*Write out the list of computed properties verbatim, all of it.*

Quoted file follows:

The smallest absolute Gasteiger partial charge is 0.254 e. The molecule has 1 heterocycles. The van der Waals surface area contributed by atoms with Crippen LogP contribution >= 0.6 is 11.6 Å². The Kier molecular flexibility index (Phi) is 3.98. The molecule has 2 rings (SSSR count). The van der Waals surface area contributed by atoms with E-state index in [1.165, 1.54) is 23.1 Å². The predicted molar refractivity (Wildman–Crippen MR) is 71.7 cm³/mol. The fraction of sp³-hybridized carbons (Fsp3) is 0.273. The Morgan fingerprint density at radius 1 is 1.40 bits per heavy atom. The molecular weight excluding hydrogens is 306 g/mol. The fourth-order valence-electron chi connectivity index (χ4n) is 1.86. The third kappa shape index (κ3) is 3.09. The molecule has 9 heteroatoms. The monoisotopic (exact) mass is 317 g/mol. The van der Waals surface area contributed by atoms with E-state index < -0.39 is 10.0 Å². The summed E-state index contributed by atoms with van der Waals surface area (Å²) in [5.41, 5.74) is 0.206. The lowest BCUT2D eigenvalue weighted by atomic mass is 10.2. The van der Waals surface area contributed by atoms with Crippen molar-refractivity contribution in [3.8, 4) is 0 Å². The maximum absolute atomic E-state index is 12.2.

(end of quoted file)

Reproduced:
The smallest absolute Gasteiger partial charge is 0.254 e. The molecule has 1 heterocycles. The van der Waals surface area contributed by atoms with Crippen LogP contribution >= 0.6 is 11.6 Å². The Kier molecular flexibility index (Phi) is 3.98. The molecule has 2 rings (SSSR count). The van der Waals surface area contributed by atoms with E-state index in [1.165, 1.54) is 23.1 Å². The predicted molar refractivity (Wildman–Crippen MR) is 71.7 cm³/mol. The fraction of sp³-hybridized carbons (Fsp3) is 0.273. The Morgan fingerprint density at radius 1 is 1.40 bits per heavy atom. The molecular weight excluding hydrogens is 306 g/mol. The fourth-order valence-electron chi connectivity index (χ4n) is 1.86. The third kappa shape index (κ3) is 3.09. The molecule has 9 heteroatoms. The monoisotopic (exact) mass is 317 g/mol. The van der Waals surface area contributed by atoms with E-state index < -0.39 is 10.0 Å². The summed E-state index contributed by atoms with van der Waals surface area (Å²) in [5.41, 5.74) is 0.206. The lowest BCUT2D eigenvalue weighted by atomic mass is 10.2. The van der Waals surface area contributed by atoms with Crippen molar-refractivity contribution in [3.8, 4) is 0 Å². The maximum absolute atomic E-state index is 12.2.